The traditional approach to defining literacy would in simplest terms be the ability to read and write. In the recent decades we seem to be moving from the traditional definition and more into one that basically states that literacy is the ability to receive and send messages successfully to indicate knowledge and understanding of a specific subject area. There are two definitions that I feel sufficiently define literacy.
“Literacy is not the name for a finite technology, set of skills, or any other ‘thing’. We should recognize, rather, that there are many specific literacies, each compromising an identifiable set of socially constructed practices...” Source: Lankshear, 1987 (1)
“Literacy involves a complex set of abilities to understand and use the dominant symbol systems of a culture for personal and community development at home and at work. The need and demand for these abilities vary in different contexts and societies. In a technological society, the concept is expanding to include digital media in addition to print alphabets and numbers. Individuals must be given learning opportunities to move along a continuum that includes reading, writing, and numeracy in print and digital environments and the critical understanding and decision-making abilities they need in their lives. However a culture defines it, literacy touches every aspect of individual and community life.” Source: The Centre for Literacy,1989, revised in 2014. (2)
I feel that these two definitions are appropriate definitions of literacy considering the age we are currently in. Literacy is now a noun that should be accompanied by an adjective to depict the subject being described. It is a proficient display of knowledge and understanding of a subject. People can consider themselves literate in things such as wine literacy, health literacy, social literacy, etc. We are now realizing that we communicate successfully through other means besides reading and writing, so we should not only be measured on our ability to communicate successfully through those two, but also the other means. People communicate differently based upon the subject matter and their knowledge on it and so their competence level changes with the specific subject.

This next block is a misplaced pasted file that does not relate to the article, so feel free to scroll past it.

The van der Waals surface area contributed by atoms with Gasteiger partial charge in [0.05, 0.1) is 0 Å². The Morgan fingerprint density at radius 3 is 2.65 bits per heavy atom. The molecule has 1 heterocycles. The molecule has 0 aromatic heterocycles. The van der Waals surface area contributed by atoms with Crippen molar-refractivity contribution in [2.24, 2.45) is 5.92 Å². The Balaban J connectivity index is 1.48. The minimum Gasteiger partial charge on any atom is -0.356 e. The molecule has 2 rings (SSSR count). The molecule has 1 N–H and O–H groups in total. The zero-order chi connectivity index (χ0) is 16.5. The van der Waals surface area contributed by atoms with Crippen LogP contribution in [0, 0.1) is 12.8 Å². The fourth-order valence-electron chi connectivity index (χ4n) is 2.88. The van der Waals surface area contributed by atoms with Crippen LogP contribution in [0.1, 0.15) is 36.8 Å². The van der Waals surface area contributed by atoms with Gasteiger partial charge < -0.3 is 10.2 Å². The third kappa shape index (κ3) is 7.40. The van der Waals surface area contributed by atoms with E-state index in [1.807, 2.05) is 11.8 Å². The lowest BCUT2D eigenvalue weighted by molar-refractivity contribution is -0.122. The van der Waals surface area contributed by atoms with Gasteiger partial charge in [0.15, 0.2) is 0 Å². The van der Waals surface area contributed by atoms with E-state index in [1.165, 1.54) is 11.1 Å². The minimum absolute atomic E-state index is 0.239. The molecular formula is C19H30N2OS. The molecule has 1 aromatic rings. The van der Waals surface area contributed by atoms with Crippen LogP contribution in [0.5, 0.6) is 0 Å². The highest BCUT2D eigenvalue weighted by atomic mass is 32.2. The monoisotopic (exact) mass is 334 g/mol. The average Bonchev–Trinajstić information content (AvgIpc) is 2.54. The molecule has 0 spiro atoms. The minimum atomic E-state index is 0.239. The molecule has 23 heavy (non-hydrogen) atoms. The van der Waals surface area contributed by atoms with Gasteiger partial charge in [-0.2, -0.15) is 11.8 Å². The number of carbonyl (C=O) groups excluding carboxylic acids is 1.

In addition to literacy being defined by specific areas, I also think that literacy is also something that is measured in levels. Typically adults are on a high reading literacy level than children are. This does not mean the children are illiterate, but simply that they are on a lower level for reading literacy. Today most children have a much high literacy rate in understanding how to operate and use the new devices and applications that are coming out while it may take their parents a longer period of time to figure out how to operate and use them to their optimum ability.
Using the simplified definition of literacy being the ability to receive and send messages successfully, literacy is a necessity. It is want allows us to successfully communicate in receiving, sending or both to people of the past, present, and future times. There are certain types of literacy that should always be preserved such as the ability to read and write/compose since it is a adequate way of gaining knowledge and understanding the events and state of being people of the past went through and why.
Instead of trying to narrow down the definition of literacy to specific subject and ability and I think it is better suited to say in a more generalized tone that literacy is the ability to competently give an indication of knowledge and understanding on (a) specific subject(s). What do you think?
(1) Lankshear, C. Unknown. Unknown, 1987. Electronic. http://engl1102spring2015.rswsandbox.net/blog-project-prompts/blog-post-1-defining-literacy/
(2) Literacy, The Centre for. What Is Literacy? 1989. http://www.centreforliteracy.qc.ca/about/literacy
(3) Unknown. Little Boy Teaching Adult A, B, C's on Computer. Unknown. https://www.illustrationsource.com/stock/image/80564/little-boy-teaching-adult-abcs-on-computer/?&results_per_page=1&detail=TRUE&page=9